Education advocate Malala Yousafzai will be the featured guest at a town-hall-style discussion hosted by Doha Debates on March 28 focusing on ensuring Afghan girls and young women receive the quality education they deserve. Afghan and Qatari students from Education City universities will be among the invitation-only participants in the hour-long conversation with Yousafzai, which will be streamed live via the social media channels for Doha Debates, a member of Qatar Foundation, at 6pm Doha time from Qatar National Library.
The event will be moderated by award-winning Doha Debates correspondent Nelufar Hedayat, an Afghan-British journalist who fled war-torn Afghanistan with her family in the late 1980s. Using the social media hashtag #MalalaTownHall, Doha Debates’ Twitter, Facebook and YouTube channels will livestream in English, and a livestream will be provided on YouTube with simultaneous interpretation in Arabic and Pashto.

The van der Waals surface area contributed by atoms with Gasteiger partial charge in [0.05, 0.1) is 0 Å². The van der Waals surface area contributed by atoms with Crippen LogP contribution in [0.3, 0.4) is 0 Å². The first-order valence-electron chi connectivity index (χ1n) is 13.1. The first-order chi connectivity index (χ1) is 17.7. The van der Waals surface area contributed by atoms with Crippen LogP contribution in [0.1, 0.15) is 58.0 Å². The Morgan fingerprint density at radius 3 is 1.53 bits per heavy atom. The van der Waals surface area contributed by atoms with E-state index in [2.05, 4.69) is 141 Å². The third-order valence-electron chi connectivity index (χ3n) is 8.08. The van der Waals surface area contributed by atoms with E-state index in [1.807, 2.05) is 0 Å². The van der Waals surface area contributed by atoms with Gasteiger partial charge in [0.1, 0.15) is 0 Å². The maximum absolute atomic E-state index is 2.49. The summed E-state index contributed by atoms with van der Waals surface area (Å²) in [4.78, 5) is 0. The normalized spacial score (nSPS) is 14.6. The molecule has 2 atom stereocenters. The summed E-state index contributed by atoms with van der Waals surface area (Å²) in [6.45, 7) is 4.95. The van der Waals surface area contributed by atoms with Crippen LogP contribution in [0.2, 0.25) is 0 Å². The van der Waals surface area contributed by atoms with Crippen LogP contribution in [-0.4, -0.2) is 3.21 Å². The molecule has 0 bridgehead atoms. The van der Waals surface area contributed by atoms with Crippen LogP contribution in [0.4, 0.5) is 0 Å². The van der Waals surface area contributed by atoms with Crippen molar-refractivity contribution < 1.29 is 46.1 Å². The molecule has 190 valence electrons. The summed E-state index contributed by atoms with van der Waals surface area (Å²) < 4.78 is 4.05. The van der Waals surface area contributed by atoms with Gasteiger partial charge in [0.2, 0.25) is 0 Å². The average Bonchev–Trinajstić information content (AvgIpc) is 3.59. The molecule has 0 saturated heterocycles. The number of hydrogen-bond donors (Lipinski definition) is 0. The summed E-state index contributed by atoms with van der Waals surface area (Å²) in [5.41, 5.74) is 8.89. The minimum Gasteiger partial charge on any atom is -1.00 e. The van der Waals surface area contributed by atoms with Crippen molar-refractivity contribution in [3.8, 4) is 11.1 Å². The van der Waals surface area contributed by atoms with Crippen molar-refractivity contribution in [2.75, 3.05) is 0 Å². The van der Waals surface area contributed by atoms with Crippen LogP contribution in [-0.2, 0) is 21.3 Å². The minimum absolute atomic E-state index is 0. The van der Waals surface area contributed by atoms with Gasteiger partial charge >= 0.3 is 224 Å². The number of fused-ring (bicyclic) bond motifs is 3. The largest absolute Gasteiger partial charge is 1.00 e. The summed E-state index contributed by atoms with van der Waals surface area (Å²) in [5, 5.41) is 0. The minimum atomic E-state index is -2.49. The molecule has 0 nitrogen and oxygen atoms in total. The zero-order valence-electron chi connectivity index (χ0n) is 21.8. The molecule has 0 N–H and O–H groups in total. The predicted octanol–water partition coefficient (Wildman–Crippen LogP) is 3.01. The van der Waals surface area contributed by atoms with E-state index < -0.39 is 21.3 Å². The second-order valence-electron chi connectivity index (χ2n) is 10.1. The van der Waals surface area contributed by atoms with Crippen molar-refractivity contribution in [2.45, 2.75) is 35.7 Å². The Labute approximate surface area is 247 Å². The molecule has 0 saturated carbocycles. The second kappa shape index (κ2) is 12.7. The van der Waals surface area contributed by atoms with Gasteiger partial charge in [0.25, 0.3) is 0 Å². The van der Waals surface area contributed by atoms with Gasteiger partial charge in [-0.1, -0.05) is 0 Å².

Yousafzai is the youngest-ever Nobel Peace Prize laureate, the co-founder and board chair of the Malala Fund – which has empowered educators and advocates in Afghanistan and around the world – and a United Nations Messenger of Peace.
A Pakistani, Yousafzai, has close ties to Afghans and Afghanistan, it was explained in a Doha Debates statement yesterday. After surviving a 2012 attempt on her life by the Taliban, she has dedicated her life to fighting for every girl’s right to access 12 years of free, safe, quality education through the Malala Fund.
"Since the Taliban seized control of Afghanistan last year, girls and women have faced severe restrictions on their rights to work, study and participate as active members of society. The Afghan Taliban have not yet fully delivered on their commitment to uphold Afghan girls and women’s rights, including their right to education.
"Yousafzai has since teamed up with two Afghan women’s rights activists, Zarqa Yaftali and Shaharzad Akbar, to lead a global call for petition signatures demanding that the Taliban and world leaders “defend Afghan girls’ rights to learn and lead.” The petition has thus far garnered more than 1.2 million signatures," the statement added.